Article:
Opting for higher quality food often means buying organic – food without added hormones, antibiotics, and most chemical pesticides and fertilizers that could be harmful to consume. While there are many ways to eat healthy on a budget, choosing organic can still stretch the wallet. Unfortunately, in order to eat food with fresher, natural ingredients, it generally costs more, since most food doesn’t contain the best ingredients, so it’s cheaper to make and sell. I always think of this “you get what you pay for” mentality when grocery shopping, but as someone who tries to save money whenever possible, I know it isn’t always realistic for all to buy exclusively organic.
It doesn’t matter whether you want to go organic because you prefer the taste or hate the idea of chemicals on your food (that hang around despite washing) – if you are truly interested in going organic, make the most of it by learning which foods to incorporate into your budget and meal planning first, and what resources are available to you. This way you’ll know when it’s most helpful for you to buy organic, and when it might not be necessary.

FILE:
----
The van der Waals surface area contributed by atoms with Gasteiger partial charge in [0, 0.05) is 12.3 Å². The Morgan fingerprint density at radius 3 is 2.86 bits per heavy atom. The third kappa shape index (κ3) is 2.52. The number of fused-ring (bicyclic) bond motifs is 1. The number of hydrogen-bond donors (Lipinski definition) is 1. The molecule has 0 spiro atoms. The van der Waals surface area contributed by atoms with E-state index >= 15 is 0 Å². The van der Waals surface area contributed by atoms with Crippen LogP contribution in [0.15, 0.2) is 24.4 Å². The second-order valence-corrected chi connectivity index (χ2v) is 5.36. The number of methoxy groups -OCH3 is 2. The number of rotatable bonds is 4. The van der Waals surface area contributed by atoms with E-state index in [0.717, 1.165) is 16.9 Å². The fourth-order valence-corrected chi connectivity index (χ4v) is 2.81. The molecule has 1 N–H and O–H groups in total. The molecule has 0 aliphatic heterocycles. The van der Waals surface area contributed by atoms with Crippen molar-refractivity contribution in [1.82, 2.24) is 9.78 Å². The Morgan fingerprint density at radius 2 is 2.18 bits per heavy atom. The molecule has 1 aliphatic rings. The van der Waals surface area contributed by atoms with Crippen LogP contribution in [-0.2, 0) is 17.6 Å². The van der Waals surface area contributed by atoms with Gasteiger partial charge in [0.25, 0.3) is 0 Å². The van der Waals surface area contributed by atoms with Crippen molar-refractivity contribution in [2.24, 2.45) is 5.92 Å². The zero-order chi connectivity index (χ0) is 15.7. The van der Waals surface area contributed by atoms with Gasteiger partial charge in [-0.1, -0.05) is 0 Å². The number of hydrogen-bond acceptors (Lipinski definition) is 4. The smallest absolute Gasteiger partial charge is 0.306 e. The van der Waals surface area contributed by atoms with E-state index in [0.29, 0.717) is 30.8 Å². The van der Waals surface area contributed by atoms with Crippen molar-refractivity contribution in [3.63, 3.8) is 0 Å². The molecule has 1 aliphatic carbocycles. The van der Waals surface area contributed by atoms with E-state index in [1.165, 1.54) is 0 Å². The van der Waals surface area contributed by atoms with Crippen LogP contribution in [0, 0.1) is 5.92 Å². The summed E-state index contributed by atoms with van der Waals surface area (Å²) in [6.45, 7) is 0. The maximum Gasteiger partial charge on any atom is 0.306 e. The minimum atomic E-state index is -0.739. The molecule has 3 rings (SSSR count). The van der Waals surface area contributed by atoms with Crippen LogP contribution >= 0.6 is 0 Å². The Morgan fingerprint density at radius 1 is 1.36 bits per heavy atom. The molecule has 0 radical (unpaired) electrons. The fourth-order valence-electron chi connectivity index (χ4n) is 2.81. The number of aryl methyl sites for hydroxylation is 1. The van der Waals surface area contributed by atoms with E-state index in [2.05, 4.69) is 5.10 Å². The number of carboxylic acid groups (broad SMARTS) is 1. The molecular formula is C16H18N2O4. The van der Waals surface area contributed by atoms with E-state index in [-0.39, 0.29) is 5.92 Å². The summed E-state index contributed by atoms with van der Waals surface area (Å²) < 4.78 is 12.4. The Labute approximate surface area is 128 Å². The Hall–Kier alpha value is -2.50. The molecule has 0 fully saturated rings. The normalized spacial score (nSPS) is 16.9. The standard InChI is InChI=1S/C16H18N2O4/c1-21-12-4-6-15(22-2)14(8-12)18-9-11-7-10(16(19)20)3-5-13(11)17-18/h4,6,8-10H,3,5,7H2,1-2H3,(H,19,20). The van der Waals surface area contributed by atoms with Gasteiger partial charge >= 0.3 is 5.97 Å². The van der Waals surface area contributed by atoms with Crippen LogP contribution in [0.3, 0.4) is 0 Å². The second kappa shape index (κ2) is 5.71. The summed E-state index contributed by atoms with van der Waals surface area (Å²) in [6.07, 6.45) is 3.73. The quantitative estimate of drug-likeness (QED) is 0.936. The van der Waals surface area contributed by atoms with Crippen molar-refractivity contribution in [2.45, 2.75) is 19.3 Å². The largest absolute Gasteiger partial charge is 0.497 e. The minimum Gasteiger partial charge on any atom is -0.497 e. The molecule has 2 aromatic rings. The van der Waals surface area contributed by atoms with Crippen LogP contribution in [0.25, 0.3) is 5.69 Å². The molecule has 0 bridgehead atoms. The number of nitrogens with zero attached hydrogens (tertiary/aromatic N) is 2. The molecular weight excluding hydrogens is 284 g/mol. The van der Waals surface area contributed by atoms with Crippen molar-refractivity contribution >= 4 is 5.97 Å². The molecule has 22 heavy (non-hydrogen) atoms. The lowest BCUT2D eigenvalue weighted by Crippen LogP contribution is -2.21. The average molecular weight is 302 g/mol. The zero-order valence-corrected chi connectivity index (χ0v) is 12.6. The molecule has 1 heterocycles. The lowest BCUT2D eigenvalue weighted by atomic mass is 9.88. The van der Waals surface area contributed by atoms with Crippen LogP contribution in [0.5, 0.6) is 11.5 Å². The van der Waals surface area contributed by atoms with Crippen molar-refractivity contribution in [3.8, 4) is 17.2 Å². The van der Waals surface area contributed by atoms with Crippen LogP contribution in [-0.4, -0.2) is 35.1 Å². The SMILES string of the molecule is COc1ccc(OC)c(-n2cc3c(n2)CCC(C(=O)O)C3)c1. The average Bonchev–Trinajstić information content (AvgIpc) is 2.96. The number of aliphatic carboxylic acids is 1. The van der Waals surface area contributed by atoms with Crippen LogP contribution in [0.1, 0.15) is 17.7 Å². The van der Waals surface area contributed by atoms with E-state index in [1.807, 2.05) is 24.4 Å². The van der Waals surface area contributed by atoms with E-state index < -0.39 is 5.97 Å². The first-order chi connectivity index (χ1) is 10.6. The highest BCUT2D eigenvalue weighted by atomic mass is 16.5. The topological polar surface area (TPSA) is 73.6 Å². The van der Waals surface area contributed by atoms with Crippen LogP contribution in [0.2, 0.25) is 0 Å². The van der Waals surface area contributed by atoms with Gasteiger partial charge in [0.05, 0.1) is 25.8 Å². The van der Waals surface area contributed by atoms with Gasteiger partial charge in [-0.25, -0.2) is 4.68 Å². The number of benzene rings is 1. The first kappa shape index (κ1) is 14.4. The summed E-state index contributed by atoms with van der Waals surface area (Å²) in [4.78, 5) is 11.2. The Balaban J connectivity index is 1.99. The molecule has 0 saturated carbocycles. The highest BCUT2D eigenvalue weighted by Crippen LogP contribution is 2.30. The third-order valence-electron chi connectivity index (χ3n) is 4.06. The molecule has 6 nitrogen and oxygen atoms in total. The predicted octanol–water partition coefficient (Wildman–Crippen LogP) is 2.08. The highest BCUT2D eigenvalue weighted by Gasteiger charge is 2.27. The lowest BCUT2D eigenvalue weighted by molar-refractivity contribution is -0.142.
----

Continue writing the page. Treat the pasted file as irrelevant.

The Organic Essentials
Did you know that organic meat and dairy products are generally more important to purchase than produce? Therefore, if your budget only allows a little wiggle room, opt for organic meat and dairy first. Organic chicken and beef usually means they won’t be treated with antibiotics, growth hormones, or fed questionable food themselves (we eat what they eat!). They’re also usually raised in more humane facilities and support local farmers, though you should check the label to be sure.
Some milk is still treated with hormones that could be linked to increased risk of cancer. (The hormone rBGH is actually banned in other countries but shows up on some US milk.) You don’t always have to buy organic milk to avoid this, but it does guarantee a product treated without those iffy growth hormones.
The Dirty Dozen
The EWG’s (Environmental Working Group) annual list of 12 fruits and veggies you should always buy organic is one of THE best resources. If you can’t or don’t want to purchase entirely organic, but want to make sure to steer clear of produce that has retained much of its pesticides – you can use this list of 12 items that are known to contain the highest concentration of pesticide residue. Choosing to buy these organic instead is really the only way to know they won’t have those chemicals on them when you buy.
The Clean Fifteen
Also, the Clean 15 is the list of general produce with the lowest amount of pesticide residue and considered much safer than the ones above. Basically, if you’re writing up your budget, it’s totally OK to go non-organic with these if it proves cheaper. Keep in mind both lists are updated annually, so check back at EWG.org for next year’s Shoppers Guide.
What’s your take on buying organic? I’d love to hear your thoughts!